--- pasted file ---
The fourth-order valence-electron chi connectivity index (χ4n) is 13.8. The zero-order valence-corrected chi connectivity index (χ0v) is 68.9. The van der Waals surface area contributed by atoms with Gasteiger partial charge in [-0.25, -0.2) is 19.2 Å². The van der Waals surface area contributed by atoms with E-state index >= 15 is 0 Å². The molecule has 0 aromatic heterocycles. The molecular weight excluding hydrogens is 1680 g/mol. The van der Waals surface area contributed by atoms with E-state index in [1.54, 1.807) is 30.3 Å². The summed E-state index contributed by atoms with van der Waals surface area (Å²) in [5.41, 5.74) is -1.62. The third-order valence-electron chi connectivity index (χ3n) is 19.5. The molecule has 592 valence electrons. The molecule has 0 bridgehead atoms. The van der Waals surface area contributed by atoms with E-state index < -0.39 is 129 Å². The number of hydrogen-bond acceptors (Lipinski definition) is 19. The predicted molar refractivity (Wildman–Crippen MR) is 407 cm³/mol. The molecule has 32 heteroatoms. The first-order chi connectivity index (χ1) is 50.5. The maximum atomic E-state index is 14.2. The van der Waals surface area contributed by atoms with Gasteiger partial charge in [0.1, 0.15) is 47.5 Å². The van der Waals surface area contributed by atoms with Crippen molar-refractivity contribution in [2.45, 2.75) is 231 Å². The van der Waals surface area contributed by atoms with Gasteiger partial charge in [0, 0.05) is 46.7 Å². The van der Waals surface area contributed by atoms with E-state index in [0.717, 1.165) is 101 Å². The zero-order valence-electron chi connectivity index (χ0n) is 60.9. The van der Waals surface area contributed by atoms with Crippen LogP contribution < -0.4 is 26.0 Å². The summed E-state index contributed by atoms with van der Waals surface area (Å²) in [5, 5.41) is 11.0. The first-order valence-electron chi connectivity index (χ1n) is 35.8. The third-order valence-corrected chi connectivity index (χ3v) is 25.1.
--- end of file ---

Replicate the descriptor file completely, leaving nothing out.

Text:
The fourth-order valence-electron chi connectivity index (χ4n) is 13.8. The zero-order valence-corrected chi connectivity index (χ0v) is 68.9. The van der Waals surface area contributed by atoms with Gasteiger partial charge in [-0.25, -0.2) is 19.2 Å². The van der Waals surface area contributed by atoms with E-state index >= 15 is 0 Å². The molecule has 0 aromatic heterocycles. The molecular weight excluding hydrogens is 1680 g/mol. The van der Waals surface area contributed by atoms with E-state index in [1.54, 1.807) is 30.3 Å². The summed E-state index contributed by atoms with van der Waals surface area (Å²) in [5.41, 5.74) is -1.62. The third-order valence-electron chi connectivity index (χ3n) is 19.5. The molecule has 592 valence electrons. The molecule has 0 bridgehead atoms. The van der Waals surface area contributed by atoms with E-state index < -0.39 is 129 Å². The number of hydrogen-bond acceptors (Lipinski definition) is 19. The predicted molar refractivity (Wildman–Crippen MR) is 407 cm³/mol. The molecule has 32 heteroatoms. The first-order chi connectivity index (χ1) is 50.5. The maximum atomic E-state index is 14.2. The van der Waals surface area contributed by atoms with Gasteiger partial charge in [0.1, 0.15) is 47.5 Å². The van der Waals surface area contributed by atoms with Crippen molar-refractivity contribution in [2.45, 2.75) is 231 Å². The van der Waals surface area contributed by atoms with Gasteiger partial charge in [0, 0.05) is 46.7 Å². The van der Waals surface area contributed by atoms with E-state index in [0.717, 1.165) is 101 Å². The zero-order valence-electron chi connectivity index (χ0n) is 60.9. The van der Waals surface area contributed by atoms with Crippen LogP contribution < -0.4 is 26.0 Å². The summed E-state index contributed by atoms with van der Waals surface area (Å²) in [5, 5.41) is 11.0. The first-order valence-electron chi connectivity index (χ1n) is 35.8. The third-order valence-corrected chi connectivity index (χ3v) is 25.1.